It Doesn't Show

It doesn't show, they started to say after the surgeries.   This should have been a cure for shame, and maybe it was, but it also produced a new problem.   A deep and integral aspect of my personhood became invisible and unknowable. Don't look. Juvenile arthritis is a peculiar and defining experience.  As a toddler, you get braces and casts instead of the exhilaration of walking.  As a kid, you get the special  role in the ballet recital.  Then, as your wrists are progressively deforming, Phys Ed with its impossible pushups and volleyball falls by the wayside.  You are left with the other rejected kids in Choir and then in Drama Club, where, to vanquish your depression, you pledge yourself a career and vengeance.  The twist (pardon the pun) in the story is that, along the way, you fall in love with dance--the one thing that everyone agrees is totally out of the question.  These are not normal knees! scolds the famous rheumatologist, when I complain of pain from tap dancing.  If they could see your x-rays..., clucks another, watching me work the floors as a medical psychologist after I finally abandon the performing arts, along with that vengeance thing.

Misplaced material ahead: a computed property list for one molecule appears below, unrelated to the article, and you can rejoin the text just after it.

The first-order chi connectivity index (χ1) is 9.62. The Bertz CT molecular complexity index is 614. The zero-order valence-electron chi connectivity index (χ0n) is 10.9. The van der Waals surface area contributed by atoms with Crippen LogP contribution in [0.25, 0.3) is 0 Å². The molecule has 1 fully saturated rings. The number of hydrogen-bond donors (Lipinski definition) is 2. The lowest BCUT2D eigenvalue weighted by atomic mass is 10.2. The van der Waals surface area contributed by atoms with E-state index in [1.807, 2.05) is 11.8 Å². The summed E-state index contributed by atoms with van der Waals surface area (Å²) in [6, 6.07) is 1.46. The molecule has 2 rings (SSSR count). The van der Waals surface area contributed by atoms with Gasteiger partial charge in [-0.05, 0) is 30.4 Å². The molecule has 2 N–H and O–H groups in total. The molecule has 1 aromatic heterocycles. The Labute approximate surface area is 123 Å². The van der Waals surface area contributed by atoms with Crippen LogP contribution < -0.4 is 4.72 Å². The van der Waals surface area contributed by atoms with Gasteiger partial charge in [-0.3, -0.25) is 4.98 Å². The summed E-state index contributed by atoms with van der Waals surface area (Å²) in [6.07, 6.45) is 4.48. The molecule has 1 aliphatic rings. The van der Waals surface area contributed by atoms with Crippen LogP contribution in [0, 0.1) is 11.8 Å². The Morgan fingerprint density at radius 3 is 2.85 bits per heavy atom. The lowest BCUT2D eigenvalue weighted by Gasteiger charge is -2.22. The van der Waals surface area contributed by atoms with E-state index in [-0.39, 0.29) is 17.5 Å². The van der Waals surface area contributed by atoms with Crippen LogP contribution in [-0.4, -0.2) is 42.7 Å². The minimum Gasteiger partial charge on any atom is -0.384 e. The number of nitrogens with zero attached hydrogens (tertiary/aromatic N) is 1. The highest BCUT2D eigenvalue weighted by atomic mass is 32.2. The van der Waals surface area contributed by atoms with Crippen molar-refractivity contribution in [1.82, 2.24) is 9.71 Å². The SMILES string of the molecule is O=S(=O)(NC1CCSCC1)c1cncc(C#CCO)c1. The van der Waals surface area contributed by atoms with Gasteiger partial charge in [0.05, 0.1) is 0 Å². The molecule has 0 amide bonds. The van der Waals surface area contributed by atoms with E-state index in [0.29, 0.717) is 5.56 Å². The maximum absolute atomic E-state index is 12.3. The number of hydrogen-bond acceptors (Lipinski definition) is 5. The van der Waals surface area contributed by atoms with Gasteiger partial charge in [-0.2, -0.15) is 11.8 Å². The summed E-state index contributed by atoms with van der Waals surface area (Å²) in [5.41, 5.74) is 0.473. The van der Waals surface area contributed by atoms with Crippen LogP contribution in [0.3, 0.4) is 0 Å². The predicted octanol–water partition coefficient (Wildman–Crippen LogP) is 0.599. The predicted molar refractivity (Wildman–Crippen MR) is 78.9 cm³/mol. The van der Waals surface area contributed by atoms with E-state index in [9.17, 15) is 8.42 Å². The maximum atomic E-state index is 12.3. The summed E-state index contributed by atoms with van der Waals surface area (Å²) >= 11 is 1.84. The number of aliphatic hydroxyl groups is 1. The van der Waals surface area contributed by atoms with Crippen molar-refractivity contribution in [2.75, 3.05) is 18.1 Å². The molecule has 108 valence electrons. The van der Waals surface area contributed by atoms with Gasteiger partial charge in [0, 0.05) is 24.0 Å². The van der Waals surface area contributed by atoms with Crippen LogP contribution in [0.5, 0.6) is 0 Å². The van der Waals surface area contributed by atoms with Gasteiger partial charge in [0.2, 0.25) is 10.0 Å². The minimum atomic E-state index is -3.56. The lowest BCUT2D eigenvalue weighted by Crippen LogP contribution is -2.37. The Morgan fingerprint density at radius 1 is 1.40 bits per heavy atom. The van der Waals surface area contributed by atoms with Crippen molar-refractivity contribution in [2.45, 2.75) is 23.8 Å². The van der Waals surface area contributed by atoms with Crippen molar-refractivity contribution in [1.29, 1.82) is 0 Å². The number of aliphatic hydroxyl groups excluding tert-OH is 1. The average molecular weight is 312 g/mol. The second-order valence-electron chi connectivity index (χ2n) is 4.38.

But then I got old.  Old and lucky.   Old enough to say To Hell with Advice Like That!   Lucky that certain medications were invented that actually work.   So now I am an old woman with arthritis in dance class.  Not a big deal.  Except that I am not an Old Woman with Arthritis!!!   That is not who I am, Dammit!   I am a Heroic Kid determined to overcome an unusual obstacle.  So, I take myself to DisThis Films, which spotlight disability.  I take a workshop in disability and dance, and the other participants keep looking at me trying to find the thing that is wrong with me.  I decide to expose the issue and ask if I belong.  The hilarious teacher, Bill Shannon, reassures me that I can stay but I have to sit at the back of the bus

So, who am I?   A perpetual outsider addicted to belonging, primed for identity politics but lacking a discernible identity.   I don't quite belong with the Crips, not quite with the Jews (long story), not quite with the young dancers, not quite with the age-appropriate psychologists, not quite with the artists.  Who am I?   This is my koan.  This is dukkha, the squeaky suffering of the wheel that doesn't fit.   Of course you know the cure.  Tell me again.  And again. 

October 2010

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